Unseen for decades: lost Beatles and Eric Morecambe pictures found in collection of late Herts Ad photographer
PUBLISHED: 11:58 19 October 2020 | UPDATED: 12:02 19 October 2020
Long-lost early photos of The Beatles on TV’s Morecambe and Wise Show have been uncovered in the collection of a late Herts Ad photographer.
The pictures were taken by Tony “Greg” Gregory, a prolific contributor to the paper who passed away in 2013.
He photographed royalty and many leading personalities over the years including the Queen, the Queen Mother, Sir Winston Churchill and King Faisal of Iraq, film stars including Sophia Loren and Roger Moore, stage stars Alfie Bass and David Kossoff and comedian Eric Morecambe who lived in Harpenden.
His widow Hazel passed over a selection of his archive to the Herts Ad, including a photo and negative of The Beatles, and accompanying contract strip showing them with funnyman Eric, but these only recently came to light during a trawl through the vast collection of pictures.
According to notes on the envelope containing the main image, the pictures were taken at ATV’s Elstree Studio Centre in Borehamwood on Monday December 2 1963, for an episode of the Morecambe and Wise Show broadcast on the ITV network on April 18 the following year.
The band, wearing boaters and striped blazers, performed four songs including This Boy, All My Loving, I Want To Hold Your Hand, and Moonlight Bay alongside Eric and Ernie.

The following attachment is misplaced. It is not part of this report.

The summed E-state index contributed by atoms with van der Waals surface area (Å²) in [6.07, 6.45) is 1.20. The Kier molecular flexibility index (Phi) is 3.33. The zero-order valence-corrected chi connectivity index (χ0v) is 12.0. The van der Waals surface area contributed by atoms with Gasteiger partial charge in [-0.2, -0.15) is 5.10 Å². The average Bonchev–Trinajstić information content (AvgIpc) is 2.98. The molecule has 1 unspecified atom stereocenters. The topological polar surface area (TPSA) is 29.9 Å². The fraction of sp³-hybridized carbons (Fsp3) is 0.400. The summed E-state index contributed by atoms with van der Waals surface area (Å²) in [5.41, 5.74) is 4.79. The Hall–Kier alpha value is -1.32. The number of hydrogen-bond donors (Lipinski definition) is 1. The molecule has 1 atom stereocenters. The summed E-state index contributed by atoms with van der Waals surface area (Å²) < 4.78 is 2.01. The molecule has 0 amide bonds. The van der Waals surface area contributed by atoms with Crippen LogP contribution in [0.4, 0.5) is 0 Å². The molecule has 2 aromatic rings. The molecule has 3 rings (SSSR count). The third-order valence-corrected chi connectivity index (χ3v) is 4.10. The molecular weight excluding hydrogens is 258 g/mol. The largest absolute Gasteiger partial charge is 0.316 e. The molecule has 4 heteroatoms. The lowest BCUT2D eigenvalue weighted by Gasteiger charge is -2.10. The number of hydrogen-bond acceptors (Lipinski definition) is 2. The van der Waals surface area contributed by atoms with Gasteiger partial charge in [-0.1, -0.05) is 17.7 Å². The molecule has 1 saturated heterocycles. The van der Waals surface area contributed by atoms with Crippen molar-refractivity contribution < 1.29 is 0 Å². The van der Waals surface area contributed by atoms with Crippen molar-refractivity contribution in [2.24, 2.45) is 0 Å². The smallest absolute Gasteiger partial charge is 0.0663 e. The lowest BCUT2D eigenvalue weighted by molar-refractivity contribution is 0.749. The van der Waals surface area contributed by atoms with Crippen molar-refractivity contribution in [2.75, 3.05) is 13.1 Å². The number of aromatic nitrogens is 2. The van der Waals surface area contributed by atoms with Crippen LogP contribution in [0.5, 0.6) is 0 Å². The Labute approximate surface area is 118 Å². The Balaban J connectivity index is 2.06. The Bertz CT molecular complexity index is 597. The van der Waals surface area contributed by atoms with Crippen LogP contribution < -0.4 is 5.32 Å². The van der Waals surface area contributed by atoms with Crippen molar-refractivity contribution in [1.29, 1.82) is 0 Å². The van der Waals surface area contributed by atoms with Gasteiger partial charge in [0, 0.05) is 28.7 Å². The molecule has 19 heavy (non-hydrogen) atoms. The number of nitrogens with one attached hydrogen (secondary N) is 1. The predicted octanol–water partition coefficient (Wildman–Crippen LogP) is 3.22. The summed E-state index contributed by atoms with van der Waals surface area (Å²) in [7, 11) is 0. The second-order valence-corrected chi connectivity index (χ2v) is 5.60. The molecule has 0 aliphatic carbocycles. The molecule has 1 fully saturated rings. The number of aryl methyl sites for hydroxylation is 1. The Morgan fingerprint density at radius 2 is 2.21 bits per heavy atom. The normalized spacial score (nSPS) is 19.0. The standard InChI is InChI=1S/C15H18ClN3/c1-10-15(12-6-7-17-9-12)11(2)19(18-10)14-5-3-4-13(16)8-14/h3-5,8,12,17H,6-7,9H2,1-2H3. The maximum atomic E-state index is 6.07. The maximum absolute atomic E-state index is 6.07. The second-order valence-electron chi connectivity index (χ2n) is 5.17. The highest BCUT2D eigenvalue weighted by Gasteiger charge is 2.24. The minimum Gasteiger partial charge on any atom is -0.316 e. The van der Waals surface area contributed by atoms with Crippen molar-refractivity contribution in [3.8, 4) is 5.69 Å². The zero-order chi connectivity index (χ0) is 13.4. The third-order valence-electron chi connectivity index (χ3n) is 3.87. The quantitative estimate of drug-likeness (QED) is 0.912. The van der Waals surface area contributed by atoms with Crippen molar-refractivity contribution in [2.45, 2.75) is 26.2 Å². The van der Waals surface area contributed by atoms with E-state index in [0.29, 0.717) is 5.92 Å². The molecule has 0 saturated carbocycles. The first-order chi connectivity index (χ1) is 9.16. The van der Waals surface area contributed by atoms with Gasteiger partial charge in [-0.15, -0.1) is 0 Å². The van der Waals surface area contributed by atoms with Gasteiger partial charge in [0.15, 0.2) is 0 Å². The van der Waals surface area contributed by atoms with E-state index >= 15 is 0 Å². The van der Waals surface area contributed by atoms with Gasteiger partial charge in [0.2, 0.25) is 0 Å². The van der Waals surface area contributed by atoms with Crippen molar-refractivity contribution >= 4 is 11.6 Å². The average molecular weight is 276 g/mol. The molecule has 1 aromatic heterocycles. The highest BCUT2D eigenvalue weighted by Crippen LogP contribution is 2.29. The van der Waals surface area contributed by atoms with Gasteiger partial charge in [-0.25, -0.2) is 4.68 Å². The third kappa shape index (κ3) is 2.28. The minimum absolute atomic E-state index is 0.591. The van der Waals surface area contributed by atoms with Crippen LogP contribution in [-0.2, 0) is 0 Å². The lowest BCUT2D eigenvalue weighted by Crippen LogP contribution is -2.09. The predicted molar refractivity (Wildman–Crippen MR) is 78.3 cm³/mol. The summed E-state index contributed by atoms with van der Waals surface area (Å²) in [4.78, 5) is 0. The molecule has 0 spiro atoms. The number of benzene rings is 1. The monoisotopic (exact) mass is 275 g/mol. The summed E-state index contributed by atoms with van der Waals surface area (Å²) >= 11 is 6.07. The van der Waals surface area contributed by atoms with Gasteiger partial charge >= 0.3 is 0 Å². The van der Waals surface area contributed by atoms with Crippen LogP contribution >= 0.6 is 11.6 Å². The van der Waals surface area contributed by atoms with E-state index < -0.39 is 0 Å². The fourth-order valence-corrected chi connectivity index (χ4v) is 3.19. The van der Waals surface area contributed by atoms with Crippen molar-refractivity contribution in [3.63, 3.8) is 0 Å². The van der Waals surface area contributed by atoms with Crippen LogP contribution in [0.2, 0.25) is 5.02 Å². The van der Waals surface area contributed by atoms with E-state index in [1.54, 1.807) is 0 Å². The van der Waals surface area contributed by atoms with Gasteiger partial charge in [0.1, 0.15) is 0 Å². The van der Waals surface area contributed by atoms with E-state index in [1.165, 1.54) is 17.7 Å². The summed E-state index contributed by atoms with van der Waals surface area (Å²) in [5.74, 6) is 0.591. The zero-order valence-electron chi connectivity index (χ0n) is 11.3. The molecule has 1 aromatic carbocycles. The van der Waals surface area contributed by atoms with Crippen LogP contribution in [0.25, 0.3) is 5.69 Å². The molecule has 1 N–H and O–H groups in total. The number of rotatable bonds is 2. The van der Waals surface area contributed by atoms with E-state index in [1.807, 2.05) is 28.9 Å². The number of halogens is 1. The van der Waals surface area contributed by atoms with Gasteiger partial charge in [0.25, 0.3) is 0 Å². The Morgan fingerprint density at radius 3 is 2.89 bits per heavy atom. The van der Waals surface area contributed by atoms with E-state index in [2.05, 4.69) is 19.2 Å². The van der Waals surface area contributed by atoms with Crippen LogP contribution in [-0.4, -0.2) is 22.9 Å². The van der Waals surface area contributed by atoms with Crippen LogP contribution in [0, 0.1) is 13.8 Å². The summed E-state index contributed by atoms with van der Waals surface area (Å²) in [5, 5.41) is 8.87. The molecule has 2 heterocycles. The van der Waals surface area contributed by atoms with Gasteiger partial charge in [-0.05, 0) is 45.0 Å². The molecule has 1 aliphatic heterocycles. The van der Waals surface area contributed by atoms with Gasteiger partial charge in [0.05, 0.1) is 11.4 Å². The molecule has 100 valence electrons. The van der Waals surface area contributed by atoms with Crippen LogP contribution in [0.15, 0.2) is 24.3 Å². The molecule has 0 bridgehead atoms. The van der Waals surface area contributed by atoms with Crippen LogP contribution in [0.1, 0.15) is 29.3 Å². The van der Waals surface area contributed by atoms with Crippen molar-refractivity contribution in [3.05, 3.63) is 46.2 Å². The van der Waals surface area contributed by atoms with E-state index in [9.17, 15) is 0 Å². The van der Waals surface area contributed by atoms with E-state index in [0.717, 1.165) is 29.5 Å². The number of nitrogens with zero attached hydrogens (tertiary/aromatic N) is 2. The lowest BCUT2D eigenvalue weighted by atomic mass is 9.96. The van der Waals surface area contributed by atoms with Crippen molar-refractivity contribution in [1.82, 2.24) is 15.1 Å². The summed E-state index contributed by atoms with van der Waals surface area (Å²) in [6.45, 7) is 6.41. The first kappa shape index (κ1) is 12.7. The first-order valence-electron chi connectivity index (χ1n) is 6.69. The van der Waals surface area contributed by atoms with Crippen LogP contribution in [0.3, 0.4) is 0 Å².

They also appeared in a comedy sketch which saw Eric mistaking the Beatles for the 1950s singing trio the Kaye Sisters and calling Ringo “Bongo”.
An audio recording of the latter song can be found on The Beatles rarities album Anthology 1.
Greg’s contact strip images from the shoot were tiny, and needed scanning at a high resolution to make them suitable for publication. They show George Harrison, Ringo Starr and Paul McCartney interacting with Eric, and also who appears to be Greg himself in the rear of one picture, peering out at the assembled entertainers.
The whereabouts of Greg’s other photos from the show remains unknown, but we are proud to honour his rich legacy by publishing the pictures we do have for the first time in decades, celebrating not only some of the greatest entertainers in British popular culture, but also the talents of the Herts Ad’s all-time greatest photographer.